In a frontal attack on Prime Minister Benjamin Netanyahu, Foreign Minister Avigdor Liberman voiced his opposition Wednesday to Israel’s ceasefire with Hamas, arguing that Israel should have rooted out the Gaza-based terror organization rather than sign an agreement with “contemptible murderers.”

In a statement posted to his Facebook page, Liberman urged the Israeli government to “free the Middle East and the Palestinians from the threat of Hamas,” emphasizing that Israel must fight the terror organization “without compromises.”

“So long as Hamas controls Gaza, we cannot guarantee safety for the citizens of Israel and we cannot reach a political arrangement,” he said.

“Hamas is not a partner for any sort of deal, neither a diplomatic [agreement] nor a security [agreement]. We cannot trust contemptible murderers. Therefore, we oppose the ceasefire, under which Hamas will be able to continue to become stronger and wage another campaign against Israel at its convenience.”

He declared that Israel must ensure Hamas doesn’t benefit from the truce, and asserted that the attack tunnels and rocket fire from the Gaza Strip will remain a threat to Israel “as long as the Hamas regime is not overthrown.”

In the final days of Operation Protective Edge, Liberman, along with Economy Minister Naftali Bennett, publicly pressed Netanyahu to take a tougher stance against Hamas in the Gaza Strip. Indeed, Bennett reportedly expressed displeasure with Netanyahu for not allowing the security cabinet to vote on the Egyptian truce proposal before it was officially endorsed by the government. A number of cabinet ministers were thought to have been likely to vote against the move.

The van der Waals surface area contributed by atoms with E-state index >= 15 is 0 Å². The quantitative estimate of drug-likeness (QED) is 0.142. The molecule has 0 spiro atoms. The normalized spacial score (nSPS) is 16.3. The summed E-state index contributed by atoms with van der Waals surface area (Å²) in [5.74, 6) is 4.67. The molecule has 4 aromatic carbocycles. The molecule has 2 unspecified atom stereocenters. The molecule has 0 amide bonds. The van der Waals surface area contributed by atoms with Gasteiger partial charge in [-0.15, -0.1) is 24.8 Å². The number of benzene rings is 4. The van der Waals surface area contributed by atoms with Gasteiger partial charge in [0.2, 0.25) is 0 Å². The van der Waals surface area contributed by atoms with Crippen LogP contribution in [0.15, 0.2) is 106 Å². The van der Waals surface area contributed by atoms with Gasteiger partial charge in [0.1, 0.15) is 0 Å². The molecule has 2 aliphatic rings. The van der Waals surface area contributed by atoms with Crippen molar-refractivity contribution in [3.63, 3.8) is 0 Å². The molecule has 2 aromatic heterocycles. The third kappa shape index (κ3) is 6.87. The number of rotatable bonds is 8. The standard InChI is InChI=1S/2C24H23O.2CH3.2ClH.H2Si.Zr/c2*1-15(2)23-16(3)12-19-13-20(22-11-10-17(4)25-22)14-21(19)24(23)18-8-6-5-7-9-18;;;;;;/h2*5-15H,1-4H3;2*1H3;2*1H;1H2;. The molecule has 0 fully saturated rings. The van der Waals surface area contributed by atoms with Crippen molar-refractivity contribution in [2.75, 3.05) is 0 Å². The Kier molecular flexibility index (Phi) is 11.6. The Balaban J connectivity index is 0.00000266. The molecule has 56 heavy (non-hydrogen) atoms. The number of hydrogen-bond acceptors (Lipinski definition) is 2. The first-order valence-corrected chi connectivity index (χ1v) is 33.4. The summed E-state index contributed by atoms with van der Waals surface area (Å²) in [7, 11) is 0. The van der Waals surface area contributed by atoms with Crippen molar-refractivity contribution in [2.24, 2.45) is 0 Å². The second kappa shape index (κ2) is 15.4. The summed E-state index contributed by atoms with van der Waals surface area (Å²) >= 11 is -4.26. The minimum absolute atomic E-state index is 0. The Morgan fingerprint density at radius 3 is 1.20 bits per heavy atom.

Last week, before the ceasefire took effect, Liberman said Israel’s main objective in its offensive against Hamas must be to defeat the Islamist terror organization and render the group incapable of orchestrating any further attacks against the Jewish state

“Our strategic goal as a state must be either to defeat or force the surrender of Hamas,” he said during an interview with Channel 2. “Surrender means that Hamas raises the white flag and begs for a ceasefire without any preconditions and requirements.”

“Defeat means that Hamas has no ability to fire missiles, produce rockets or restore tunnels,” he said, arguing that such a goal was entirely realistic.

But even as politicians scuffled over the ceasefire announcement, officials in the defense establishment praised the handling of the war, asserting that the ceasefire had severely weakened Hamas.
“They are extremely weak and they know it,” senior defense official Amos Gilad, one of the Israeli negotiators in Cairo, told Army Radio Wednesday. “There is no need to be impressed by the celebratory gunfire [in Gaza] and the statements by people who are even more extreme than the extremists. In all, everyone there understands what happened. The rehabilitation efforts are massive. They have brought disaster upon themselves.”
IDF Spokesman Moti Almoz chimed in that if Hamas were as successful as it boasted of being, it would not have “begged” for a truce on Israel’s terms.